MESSAGE IN THE MOVIES
Photo By The Weinstein Company
Directed by Paul Thomas Anderson. Starring Joaquin Phoenix, Philip Seymour Hoffman
When award season comes around, I have no doubt that The Master will get more than a few prizes. The acting is great, the set design of post-WWII America is spot on, the music score by Jonny Greenwood is outstanding, and the cinematography is stunning (filmed with 65mm film stock). However, I continue to be confounded by Paul Thomas Anderson’s screenplay, which is unsatisfying on so many levels I feel compelled to warn most of you to stay far, far away.
After watching the trailers for The Master, I was expecting a story about a fictitious pseudo-religious cult, its charismatic leader and an alcoholic loser who somehow form a close relationship with one another. Well, all of that is in this film; there’s truth in advertising.
What I wasn’t expecting was: 1) Navy war veteran Freddie Quill (Phoenix), an extreme alcoholic who will drink anything (and I mean anything – from torpedo fuel to paint thinner) and persuade others to enjoy his “cocktails”; 2) Freddie’s sex addiction; 3) A cult that has wealthy individuals as patrons, but never seems to have more than a few dozen folks together at any time; 4) A flamboyant performance by Philip Seymour Hoffman as cult leader Lancaster Dodd that is not particularly charismatic; 5) A programming technique for indoctrination that is not particularly persuasive; and 6) Too many “big moments” with nonstop scenery chewing from the two leads.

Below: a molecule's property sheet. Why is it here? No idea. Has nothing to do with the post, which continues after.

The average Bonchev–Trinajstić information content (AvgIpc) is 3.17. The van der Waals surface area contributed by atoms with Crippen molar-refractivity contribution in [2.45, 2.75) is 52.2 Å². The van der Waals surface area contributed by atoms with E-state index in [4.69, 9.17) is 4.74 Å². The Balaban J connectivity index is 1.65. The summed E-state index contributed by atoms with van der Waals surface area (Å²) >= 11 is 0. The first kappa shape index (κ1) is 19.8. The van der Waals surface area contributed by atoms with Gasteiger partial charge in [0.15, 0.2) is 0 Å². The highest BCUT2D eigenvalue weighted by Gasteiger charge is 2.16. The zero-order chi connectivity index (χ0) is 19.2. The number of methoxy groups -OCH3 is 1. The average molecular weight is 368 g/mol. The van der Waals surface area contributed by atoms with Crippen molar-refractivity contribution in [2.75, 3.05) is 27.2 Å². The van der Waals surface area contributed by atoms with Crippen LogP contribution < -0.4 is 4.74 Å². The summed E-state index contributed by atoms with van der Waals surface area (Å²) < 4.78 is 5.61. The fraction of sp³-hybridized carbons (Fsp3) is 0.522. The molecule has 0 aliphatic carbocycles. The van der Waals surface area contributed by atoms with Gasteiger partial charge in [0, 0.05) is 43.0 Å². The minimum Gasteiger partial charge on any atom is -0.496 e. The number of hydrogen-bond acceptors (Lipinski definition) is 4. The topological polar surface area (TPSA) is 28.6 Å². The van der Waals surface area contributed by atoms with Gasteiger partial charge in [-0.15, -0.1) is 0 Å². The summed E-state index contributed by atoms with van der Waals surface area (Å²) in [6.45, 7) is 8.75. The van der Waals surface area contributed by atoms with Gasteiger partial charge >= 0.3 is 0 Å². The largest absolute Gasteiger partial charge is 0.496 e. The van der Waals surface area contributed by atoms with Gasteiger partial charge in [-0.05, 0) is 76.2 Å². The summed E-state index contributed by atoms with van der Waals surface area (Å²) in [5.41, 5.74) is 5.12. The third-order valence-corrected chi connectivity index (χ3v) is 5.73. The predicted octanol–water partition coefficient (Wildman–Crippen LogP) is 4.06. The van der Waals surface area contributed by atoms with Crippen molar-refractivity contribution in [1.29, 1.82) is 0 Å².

For reasons unknown to me, these shortcomings have been embraced by other critics as signs of this film’s unique and unconventional structure. Many are already calling it “a film classic”. Time will tell, but I am hoping that word of mouth from actual filmgoers will temper this praise. That may take a while, though; when I saw The Master on opening day my wife and I were the only ones in the theater
So here goes: Don’t see The Master. You won’t like it. Pass it on.
Two halos: This is a well-made, well-acted showcase for a gifted cast and crew that struts and frets its two hours and twenty minutes on the screen, full of sound and fury, signifying next to nothing.
Five pitchforks: You name the pitchfork, it’s here: graphic sex scenes, full frontal nudity, scenes of masturbation, constant profanity, and alcohol and drug abuse.
Rev. Bruce Batchelor-Glader
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